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CMS Issues Proposed ACA Navigator Rules

affordable care actOn April 3, the Centers for Medicare & Medicaid Services (CMS) issued proposed rules to govern navigators and non-navigator consumer assistance personnel. These are people health insurance exchanges will make available to help consumers choose and purchase their qualified health insurance. The navigator/non-navigator consumer assistance function was created in the Affordable Care Act (ACA), but is not intended to replace professional health insurance agents and brokers.

The proposed rules (CMS-9955-P) set standards for navigator training, certification, and conflict of interest. They apply to navigators dealing with health insurance provided within a federal exchange, to federal-state partnership exchanges, and to non-navigator assistance personnel working through state-based exchanges that received federal funding.

Conflict of Interest Rules: CMS-9955-P sets out a number of rules aimed at preventing conflicts of interest. Among them are:

  • Any state requirements for licensing or certifying navigators or non-navigator assistance personnel may not conflict with the rules set out in the health reform law
  • No person or entity connected with a stop-loss insurance issuer may serve as a navigator
  • Navigators will have to submit, in writing, assurances that they (and their staff) are not connected in any way with (including receiving payment from or being affiliated with) any health insurance issuer (including issuers or stop-loss insurance), and that they are not an association that includes members, or lobbies on behalf of any health insurance issuer in connection with enrolling individuals or employees in an exchange-offered health plan
  • Navigators (companies and individuals) must disclose any employment arrangements—existing and those within the preceding five years—with health insurance issuers. The disclosure must also cover navigators’ (and their employees’) spouses and domestic partners

Training: The proposed rule does not require that navigators and non-navigator assistance personnel be licensed, but does impose training and certification requirements. The requirements include completion of (and passing) a training course approved by the Department of Health and Human Services (HHS) and annual recertification. The rule requires navigators and non-navigator assistance personnel to demonstrate competency in both small business (including SHOP [Small Business Health Options]) and individual coverage.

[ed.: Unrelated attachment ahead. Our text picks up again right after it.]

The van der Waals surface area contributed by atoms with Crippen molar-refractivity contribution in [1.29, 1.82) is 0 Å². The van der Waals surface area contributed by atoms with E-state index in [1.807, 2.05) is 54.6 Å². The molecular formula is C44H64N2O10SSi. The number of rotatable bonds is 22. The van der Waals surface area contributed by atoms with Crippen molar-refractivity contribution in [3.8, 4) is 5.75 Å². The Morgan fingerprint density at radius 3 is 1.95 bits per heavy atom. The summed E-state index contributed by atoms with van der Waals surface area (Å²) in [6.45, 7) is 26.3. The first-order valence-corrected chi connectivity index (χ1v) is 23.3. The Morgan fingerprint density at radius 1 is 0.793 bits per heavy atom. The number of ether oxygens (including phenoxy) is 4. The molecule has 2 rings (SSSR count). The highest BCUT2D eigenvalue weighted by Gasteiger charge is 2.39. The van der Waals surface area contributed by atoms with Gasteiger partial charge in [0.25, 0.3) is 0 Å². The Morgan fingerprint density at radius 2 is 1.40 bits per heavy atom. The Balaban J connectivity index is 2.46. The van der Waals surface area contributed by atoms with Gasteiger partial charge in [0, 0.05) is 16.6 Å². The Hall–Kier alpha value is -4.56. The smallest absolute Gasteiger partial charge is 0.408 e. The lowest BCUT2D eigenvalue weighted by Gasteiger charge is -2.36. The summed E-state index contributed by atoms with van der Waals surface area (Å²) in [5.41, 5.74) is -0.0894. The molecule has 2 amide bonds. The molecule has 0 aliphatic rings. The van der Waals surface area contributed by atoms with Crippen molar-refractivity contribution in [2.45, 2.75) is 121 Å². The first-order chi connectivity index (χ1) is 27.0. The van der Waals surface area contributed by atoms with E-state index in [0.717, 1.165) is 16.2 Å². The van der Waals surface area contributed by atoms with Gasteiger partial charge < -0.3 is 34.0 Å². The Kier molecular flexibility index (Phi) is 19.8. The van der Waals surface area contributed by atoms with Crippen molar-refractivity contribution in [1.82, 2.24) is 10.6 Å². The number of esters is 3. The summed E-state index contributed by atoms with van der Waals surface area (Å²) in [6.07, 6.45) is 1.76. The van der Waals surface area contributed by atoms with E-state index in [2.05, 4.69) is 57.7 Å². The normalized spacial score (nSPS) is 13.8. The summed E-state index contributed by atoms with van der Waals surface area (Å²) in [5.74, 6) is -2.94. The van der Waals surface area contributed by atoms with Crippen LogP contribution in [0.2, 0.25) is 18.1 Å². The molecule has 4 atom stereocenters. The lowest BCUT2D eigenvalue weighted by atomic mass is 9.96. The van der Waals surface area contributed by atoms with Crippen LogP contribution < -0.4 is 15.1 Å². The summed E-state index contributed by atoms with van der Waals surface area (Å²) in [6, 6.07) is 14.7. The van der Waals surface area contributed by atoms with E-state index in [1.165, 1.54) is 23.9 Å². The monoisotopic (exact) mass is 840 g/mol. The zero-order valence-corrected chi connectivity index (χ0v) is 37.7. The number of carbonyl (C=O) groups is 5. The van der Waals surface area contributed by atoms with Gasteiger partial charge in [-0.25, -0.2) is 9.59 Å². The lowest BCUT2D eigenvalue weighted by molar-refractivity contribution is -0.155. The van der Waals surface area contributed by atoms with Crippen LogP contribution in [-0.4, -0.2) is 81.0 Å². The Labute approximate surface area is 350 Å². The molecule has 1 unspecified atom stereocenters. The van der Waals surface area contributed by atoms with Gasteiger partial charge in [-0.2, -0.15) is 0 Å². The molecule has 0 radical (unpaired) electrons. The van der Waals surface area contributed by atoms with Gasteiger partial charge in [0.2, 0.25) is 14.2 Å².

Approved training must include qualified health insurance coverage levels (and how they operate), including benefits covered, payment processes, and appeals. It must also educate navigators on insurance for the poor, including Medicaid and the Children’s Health Insurance Program (CHIP). Also to be included in the training is information on the tax implications of the coverage a prospective enrollee selects, eligibility for federal subsidies, and contact information for federal and state agencies that can provide consumers with additional assistance on coverage options.

Access/Information Reporting: The proposed rule also requires that navigators and non-navigator assistance personnel collect and maintain demographic information on the populations served by the exchange for which they work. This information is designed to help assure that low-income and diverse (racially and culturally) populations have access to the assistance provided by navigators, the proposed rule states. Accordingly, navigators must also be able to provide or obtain, “appropriate translation services” where needed. The rule also requires that navigators make consumer education materials accessible to people with disabilities.

Next Steps: CMS will accept comments on this proposed rule, which was published in the Federal Register on April 5, through May 6. The proposed rule emphasizes that a navigator is inherently different from a professional agent/broker. For example, the rules state a navigator must be proficient in public coverage options (particularly with respect to the poor) and thus requires different expertise than that required of a licensed agent/broker. Navigators will also be responsible for data collection that is not normally part of an agent’s/broker’s activity.

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